NATIONAL DEFENSE UNIV WASHINGTON DC INST FOR NATIONAL STRATEGIC STUDIES
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One of the primary goals of the counterinsurgent is to reestablish security and rule of law. An effective arrest and internment system is an essential part of a successful counterinsurgency effort, providing a nonlethal means of separating insurgents from the general populace and thereby securing the populace. The capture of insurgents and their equipment provides valuable intelligence to counterinsurgents and allows the option of rehabilitating insurgents and later releasing them back into society. Mistakes made by counterinsurgents in arresting or holding detainees may reinforce insurgent propaganda and otherwise undermine the overall counterinsurgency effort. Simply stated, a well-run system for arresting insurgents will greatly aid a counterinsurgency effort while a poorly run system will retard it. Policies governing the arrest and internment of insurgents should contribute to ending the insurgency while minimizing or eliminating the potential for political damage to the authorities involved. They should be developed and enacted with an eye toward the responses of local nationals, international observers, and the U.S. populace. Achieving a balance between the need to provide security and the need to maintain legitimacy is difficult. When confronted with difficult security situations, authorities will often feel a strong impetus to use illiberal arrest and internment techniques or to ignore political or cultural expectations. Security forces and governments often make mistakes in the use of arrests and internment. Historically, there are five common errors arresting innocent individuals, releasing insurgents who are still a danger to the counterinsurgency effort, mistreating arrested individuals, failing to anticipate the effects of arrests and internment on the information campaign, and allowing prisons to serve as training areas for insurgents.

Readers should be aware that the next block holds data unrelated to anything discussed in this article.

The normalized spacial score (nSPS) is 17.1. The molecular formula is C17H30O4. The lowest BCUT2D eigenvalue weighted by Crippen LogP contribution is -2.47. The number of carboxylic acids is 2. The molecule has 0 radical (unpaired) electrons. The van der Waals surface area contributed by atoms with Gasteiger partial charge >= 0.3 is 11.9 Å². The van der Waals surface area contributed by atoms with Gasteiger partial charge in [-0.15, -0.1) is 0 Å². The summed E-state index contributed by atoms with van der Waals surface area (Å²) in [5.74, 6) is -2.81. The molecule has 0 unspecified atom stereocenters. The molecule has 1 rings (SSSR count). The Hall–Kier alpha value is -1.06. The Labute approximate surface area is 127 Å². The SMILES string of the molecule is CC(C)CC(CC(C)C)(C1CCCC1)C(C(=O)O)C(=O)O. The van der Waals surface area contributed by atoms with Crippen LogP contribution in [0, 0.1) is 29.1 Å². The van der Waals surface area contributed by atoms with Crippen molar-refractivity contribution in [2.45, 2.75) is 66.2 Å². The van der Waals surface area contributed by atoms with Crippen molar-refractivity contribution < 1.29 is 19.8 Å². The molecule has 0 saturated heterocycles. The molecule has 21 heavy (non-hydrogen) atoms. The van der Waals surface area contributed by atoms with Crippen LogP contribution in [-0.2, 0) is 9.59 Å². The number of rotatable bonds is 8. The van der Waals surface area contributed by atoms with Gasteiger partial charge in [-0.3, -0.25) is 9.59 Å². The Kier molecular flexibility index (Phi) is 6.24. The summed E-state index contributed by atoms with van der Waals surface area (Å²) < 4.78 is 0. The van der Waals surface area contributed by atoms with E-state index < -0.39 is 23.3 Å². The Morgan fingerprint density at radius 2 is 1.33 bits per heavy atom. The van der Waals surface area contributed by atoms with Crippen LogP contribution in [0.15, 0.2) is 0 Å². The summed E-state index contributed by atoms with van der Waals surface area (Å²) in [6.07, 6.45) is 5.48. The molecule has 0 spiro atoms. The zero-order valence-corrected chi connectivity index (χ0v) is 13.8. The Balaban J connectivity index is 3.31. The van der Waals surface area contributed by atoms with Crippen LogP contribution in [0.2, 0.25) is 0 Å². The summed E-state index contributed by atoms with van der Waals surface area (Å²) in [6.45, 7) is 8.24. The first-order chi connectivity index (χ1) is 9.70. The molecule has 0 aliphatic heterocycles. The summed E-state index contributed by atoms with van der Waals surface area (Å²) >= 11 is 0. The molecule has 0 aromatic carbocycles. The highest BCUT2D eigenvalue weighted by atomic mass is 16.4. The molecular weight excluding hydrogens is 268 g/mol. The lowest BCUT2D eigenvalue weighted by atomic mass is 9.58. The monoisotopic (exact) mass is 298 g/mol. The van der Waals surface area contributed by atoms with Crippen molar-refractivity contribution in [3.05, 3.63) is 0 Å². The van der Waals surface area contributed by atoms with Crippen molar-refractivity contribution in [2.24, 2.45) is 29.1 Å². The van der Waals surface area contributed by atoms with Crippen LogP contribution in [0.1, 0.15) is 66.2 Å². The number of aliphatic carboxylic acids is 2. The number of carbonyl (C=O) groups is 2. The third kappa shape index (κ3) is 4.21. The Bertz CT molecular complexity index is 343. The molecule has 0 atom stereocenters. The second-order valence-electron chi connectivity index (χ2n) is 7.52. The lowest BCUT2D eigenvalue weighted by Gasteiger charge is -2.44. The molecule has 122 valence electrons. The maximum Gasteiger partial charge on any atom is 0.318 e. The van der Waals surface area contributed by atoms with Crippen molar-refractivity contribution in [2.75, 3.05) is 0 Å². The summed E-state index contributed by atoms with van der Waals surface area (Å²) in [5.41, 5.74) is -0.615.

- Unconventional Warfare